Gorran soon succeeded in pushing for a draft constitution for the region that curtails presidential powers and an election law that imposes a two-term limit for presidential tenure in office.

Barzani, 69, has led the KDP since the death of his eldest brother Idris in 1987. Idris succeeded their father, the nationalist Kurdish leader Moustafa Barzani, as commander of the Peshmerga forces in the guerrilla war against Baghdad.

Barzani was elected by the parliament as president of the Kurdistan Region for a four-year term in 2005. In 2009, he was re-elected by the general public according to a law passed by his party’s majority in the parliament. The opposition have since contested the law, which they say violates Kurdistan’s draft constitution.

Under his rule, the government turned into a presidential system. The president is the head of the Kurdistan Region and wields huge powers, including commander of the military and security forces. The prime minister, who is appointed by parliament, runs many of the day-to-day duties of the cabinet.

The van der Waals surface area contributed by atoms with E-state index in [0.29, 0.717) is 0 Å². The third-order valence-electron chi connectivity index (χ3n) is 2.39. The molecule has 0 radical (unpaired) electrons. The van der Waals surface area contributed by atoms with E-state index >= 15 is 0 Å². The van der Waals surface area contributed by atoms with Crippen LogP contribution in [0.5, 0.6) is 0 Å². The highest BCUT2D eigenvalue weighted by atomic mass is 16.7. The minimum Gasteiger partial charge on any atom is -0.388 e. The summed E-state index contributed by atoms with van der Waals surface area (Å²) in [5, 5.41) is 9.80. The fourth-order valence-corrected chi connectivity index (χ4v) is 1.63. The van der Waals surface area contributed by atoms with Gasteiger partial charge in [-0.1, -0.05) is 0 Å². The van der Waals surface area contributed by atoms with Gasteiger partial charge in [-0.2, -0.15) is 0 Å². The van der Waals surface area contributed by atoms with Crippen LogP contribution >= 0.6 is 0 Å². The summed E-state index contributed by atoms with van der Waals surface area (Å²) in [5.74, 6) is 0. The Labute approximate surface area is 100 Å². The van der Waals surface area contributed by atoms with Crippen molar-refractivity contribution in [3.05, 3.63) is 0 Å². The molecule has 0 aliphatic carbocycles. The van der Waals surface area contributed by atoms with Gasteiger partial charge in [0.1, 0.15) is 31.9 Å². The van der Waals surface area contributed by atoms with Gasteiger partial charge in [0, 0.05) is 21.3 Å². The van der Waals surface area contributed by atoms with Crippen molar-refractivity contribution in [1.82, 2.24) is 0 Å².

Barzani’s last term in office, due to end in July 2013, was extended by two years by the Kurdish parliament on the grounds that the region was not ready to elect a new president.

Growing speculation suggests that Barzani plans to stay president for life, and he has been promoting his eldest son, Masrour Barzani, as his successor. Masrour, who leads the intelligence service, already wields enormous power. His nephew, Nechirvan Barzani, is the KDP’s deputy chairman and the region’s prime minister.

Other members of the Barzani family have also been dominant in the region’s politics and economy.

Talabani, who served two terms as Iraq’s president after the US-led invasion in 2003 before falling sick, is also reportedly priming his 37-year-old son Qubad Talabani to take the reins.

Qubad was named a deputy prime minister in the government formed after the 2013 election. Talabani’s other son Bafel runs the party’s intelligence department while other family members run a number of party-affiliated organisations and businesses.

Barzani’s attempt to stay in power now seems beyond serious doubt. Everything he has done in recent weeks in relation to the presidential election crisis appears designed to buy time in order to outmanoeuvre the opposition groups into accepting his re-running for the post.